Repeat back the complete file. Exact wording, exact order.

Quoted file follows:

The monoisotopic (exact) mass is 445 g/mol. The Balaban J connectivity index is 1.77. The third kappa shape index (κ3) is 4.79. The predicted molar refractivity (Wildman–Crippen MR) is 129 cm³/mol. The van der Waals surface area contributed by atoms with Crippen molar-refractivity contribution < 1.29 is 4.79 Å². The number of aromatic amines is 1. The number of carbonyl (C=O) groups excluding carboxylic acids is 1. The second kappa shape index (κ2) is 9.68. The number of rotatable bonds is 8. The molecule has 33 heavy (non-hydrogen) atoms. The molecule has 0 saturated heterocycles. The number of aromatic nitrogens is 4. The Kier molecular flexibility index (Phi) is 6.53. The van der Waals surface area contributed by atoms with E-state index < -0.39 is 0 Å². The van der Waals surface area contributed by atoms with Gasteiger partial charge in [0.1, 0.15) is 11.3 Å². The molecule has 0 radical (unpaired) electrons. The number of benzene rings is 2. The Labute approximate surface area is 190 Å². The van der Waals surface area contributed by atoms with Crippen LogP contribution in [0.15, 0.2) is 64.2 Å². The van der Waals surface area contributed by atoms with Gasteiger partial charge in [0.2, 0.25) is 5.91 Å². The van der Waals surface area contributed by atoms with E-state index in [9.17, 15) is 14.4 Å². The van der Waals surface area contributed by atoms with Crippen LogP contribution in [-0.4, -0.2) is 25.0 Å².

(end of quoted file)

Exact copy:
The monoisotopic (exact) mass is 445 g/mol. The Balaban J connectivity index is 1.77. The third kappa shape index (κ3) is 4.79. The predicted molar refractivity (Wildman–Crippen MR) is 129 cm³/mol. The van der Waals surface area contributed by atoms with Crippen molar-refractivity contribution < 1.29 is 4.79 Å². The number of aromatic amines is 1. The number of carbonyl (C=O) groups excluding carboxylic acids is 1. The second kappa shape index (κ2) is 9.68. The number of rotatable bonds is 8. The molecule has 33 heavy (non-hydrogen) atoms. The molecule has 0 saturated heterocycles. The number of aromatic nitrogens is 4. The Kier molecular flexibility index (Phi) is 6.53. The van der Waals surface area contributed by atoms with E-state index < -0.39 is 0 Å². The van der Waals surface area contributed by atoms with Gasteiger partial charge in [0.1, 0.15) is 11.3 Å². The molecule has 0 radical (unpaired) electrons. The number of benzene rings is 2. The Labute approximate surface area is 190 Å². The van der Waals surface area contributed by atoms with Crippen LogP contribution in [0.15, 0.2) is 64.2 Å². The van der Waals surface area contributed by atoms with Gasteiger partial charge in [0.2, 0.25) is 5.91 Å². The van der Waals surface area contributed by atoms with E-state index in [9.17, 15) is 14.4 Å². The van der Waals surface area contributed by atoms with Crippen LogP contribution in [-0.4, -0.2) is 25.0 Å².